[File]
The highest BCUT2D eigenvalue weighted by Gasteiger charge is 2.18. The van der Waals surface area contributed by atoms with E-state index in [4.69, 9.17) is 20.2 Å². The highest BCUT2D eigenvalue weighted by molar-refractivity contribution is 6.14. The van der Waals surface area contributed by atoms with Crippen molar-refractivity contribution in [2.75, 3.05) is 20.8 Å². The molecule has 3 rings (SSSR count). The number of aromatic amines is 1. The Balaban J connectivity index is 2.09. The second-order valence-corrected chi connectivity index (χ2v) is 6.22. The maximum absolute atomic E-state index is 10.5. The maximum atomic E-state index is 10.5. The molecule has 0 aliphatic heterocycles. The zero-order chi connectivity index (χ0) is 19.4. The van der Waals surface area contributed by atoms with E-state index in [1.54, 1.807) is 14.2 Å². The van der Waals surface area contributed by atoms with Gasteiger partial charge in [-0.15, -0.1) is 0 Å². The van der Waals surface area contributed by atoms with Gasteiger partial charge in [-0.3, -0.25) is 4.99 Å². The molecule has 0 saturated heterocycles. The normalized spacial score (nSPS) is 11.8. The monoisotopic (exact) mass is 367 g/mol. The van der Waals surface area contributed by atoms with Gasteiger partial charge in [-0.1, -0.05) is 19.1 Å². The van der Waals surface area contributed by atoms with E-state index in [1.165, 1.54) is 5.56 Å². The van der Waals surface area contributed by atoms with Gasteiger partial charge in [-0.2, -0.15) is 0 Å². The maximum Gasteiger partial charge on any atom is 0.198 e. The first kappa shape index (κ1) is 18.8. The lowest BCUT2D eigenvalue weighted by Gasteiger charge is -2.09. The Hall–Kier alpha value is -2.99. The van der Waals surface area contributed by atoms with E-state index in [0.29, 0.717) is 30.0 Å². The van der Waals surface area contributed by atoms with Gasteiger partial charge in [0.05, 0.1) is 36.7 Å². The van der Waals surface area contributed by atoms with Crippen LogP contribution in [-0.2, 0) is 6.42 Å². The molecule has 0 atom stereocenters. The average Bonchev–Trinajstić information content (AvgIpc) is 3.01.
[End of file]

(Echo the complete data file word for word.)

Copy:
The highest BCUT2D eigenvalue weighted by Gasteiger charge is 2.18. The van der Waals surface area contributed by atoms with E-state index in [4.69, 9.17) is 20.2 Å². The highest BCUT2D eigenvalue weighted by molar-refractivity contribution is 6.14. The van der Waals surface area contributed by atoms with Crippen molar-refractivity contribution in [2.75, 3.05) is 20.8 Å². The molecule has 3 rings (SSSR count). The number of aromatic amines is 1. The Balaban J connectivity index is 2.09. The second-order valence-corrected chi connectivity index (χ2v) is 6.22. The maximum absolute atomic E-state index is 10.5. The maximum atomic E-state index is 10.5. The molecule has 0 aliphatic heterocycles. The zero-order chi connectivity index (χ0) is 19.4. The van der Waals surface area contributed by atoms with E-state index in [1.54, 1.807) is 14.2 Å². The van der Waals surface area contributed by atoms with Gasteiger partial charge in [-0.15, -0.1) is 0 Å². The van der Waals surface area contributed by atoms with Gasteiger partial charge in [-0.3, -0.25) is 4.99 Å². The molecule has 0 saturated heterocycles. The normalized spacial score (nSPS) is 11.8. The monoisotopic (exact) mass is 367 g/mol. The van der Waals surface area contributed by atoms with Gasteiger partial charge in [-0.1, -0.05) is 19.1 Å². The van der Waals surface area contributed by atoms with E-state index in [1.165, 1.54) is 5.56 Å². The van der Waals surface area contributed by atoms with Gasteiger partial charge in [-0.2, -0.15) is 0 Å². The maximum Gasteiger partial charge on any atom is 0.198 e. The first kappa shape index (κ1) is 18.8. The lowest BCUT2D eigenvalue weighted by Gasteiger charge is -2.09. The Hall–Kier alpha value is -2.99. The van der Waals surface area contributed by atoms with E-state index in [0.29, 0.717) is 30.0 Å². The van der Waals surface area contributed by atoms with Gasteiger partial charge in [0.05, 0.1) is 36.7 Å². The van der Waals surface area contributed by atoms with Crippen LogP contribution in [-0.2, 0) is 6.42 Å². The molecule has 0 atom stereocenters. The average Bonchev–Trinajstić information content (AvgIpc) is 3.01.